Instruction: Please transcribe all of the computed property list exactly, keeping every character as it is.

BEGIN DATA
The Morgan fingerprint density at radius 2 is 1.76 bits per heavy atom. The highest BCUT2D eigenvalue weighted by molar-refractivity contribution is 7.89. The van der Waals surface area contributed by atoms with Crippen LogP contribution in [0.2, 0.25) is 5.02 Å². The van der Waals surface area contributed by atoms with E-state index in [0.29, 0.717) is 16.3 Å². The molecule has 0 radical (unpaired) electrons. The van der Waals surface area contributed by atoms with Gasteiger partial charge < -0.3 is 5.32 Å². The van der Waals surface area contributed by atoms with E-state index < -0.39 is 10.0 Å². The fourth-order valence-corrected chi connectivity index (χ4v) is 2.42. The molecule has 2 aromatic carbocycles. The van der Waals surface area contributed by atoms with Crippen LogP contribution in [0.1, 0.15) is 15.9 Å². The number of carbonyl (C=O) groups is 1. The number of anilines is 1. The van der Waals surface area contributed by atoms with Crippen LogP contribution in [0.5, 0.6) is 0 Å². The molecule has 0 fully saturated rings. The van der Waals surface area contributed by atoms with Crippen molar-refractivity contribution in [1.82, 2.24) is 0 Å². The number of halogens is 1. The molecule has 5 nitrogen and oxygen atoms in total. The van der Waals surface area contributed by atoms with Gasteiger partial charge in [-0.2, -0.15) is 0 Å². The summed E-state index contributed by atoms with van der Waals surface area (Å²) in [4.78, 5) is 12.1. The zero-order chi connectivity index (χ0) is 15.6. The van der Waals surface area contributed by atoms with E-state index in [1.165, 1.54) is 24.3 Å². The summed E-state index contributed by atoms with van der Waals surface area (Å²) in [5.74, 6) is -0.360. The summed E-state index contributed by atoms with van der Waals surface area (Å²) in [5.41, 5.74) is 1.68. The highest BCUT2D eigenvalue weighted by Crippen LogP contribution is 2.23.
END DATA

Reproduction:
The Morgan fingerprint density at radius 2 is 1.76 bits per heavy atom. The highest BCUT2D eigenvalue weighted by molar-refractivity contribution is 7.89. The van der Waals surface area contributed by atoms with Crippen LogP contribution in [0.2, 0.25) is 5.02 Å². The van der Waals surface area contributed by atoms with E-state index in [0.29, 0.717) is 16.3 Å². The molecule has 0 radical (unpaired) electrons. The van der Waals surface area contributed by atoms with Gasteiger partial charge < -0.3 is 5.32 Å². The van der Waals surface area contributed by atoms with E-state index < -0.39 is 10.0 Å². The fourth-order valence-corrected chi connectivity index (χ4v) is 2.42. The molecule has 2 aromatic carbocycles. The van der Waals surface area contributed by atoms with Crippen LogP contribution in [0.1, 0.15) is 15.9 Å². The number of carbonyl (C=O) groups is 1. The number of anilines is 1. The van der Waals surface area contributed by atoms with Crippen LogP contribution in [0.5, 0.6) is 0 Å². The molecule has 0 fully saturated rings. The van der Waals surface area contributed by atoms with Crippen molar-refractivity contribution in [1.82, 2.24) is 0 Å². The number of halogens is 1. The molecule has 5 nitrogen and oxygen atoms in total. The van der Waals surface area contributed by atoms with Gasteiger partial charge in [-0.2, -0.15) is 0 Å². The summed E-state index contributed by atoms with van der Waals surface area (Å²) in [4.78, 5) is 12.1. The zero-order chi connectivity index (χ0) is 15.6. The van der Waals surface area contributed by atoms with E-state index in [1.165, 1.54) is 24.3 Å². The summed E-state index contributed by atoms with van der Waals surface area (Å²) in [5.74, 6) is -0.360. The summed E-state index contributed by atoms with van der Waals surface area (Å²) in [5.41, 5.74) is 1.68. The highest BCUT2D eigenvalue weighted by Crippen LogP contribution is 2.23.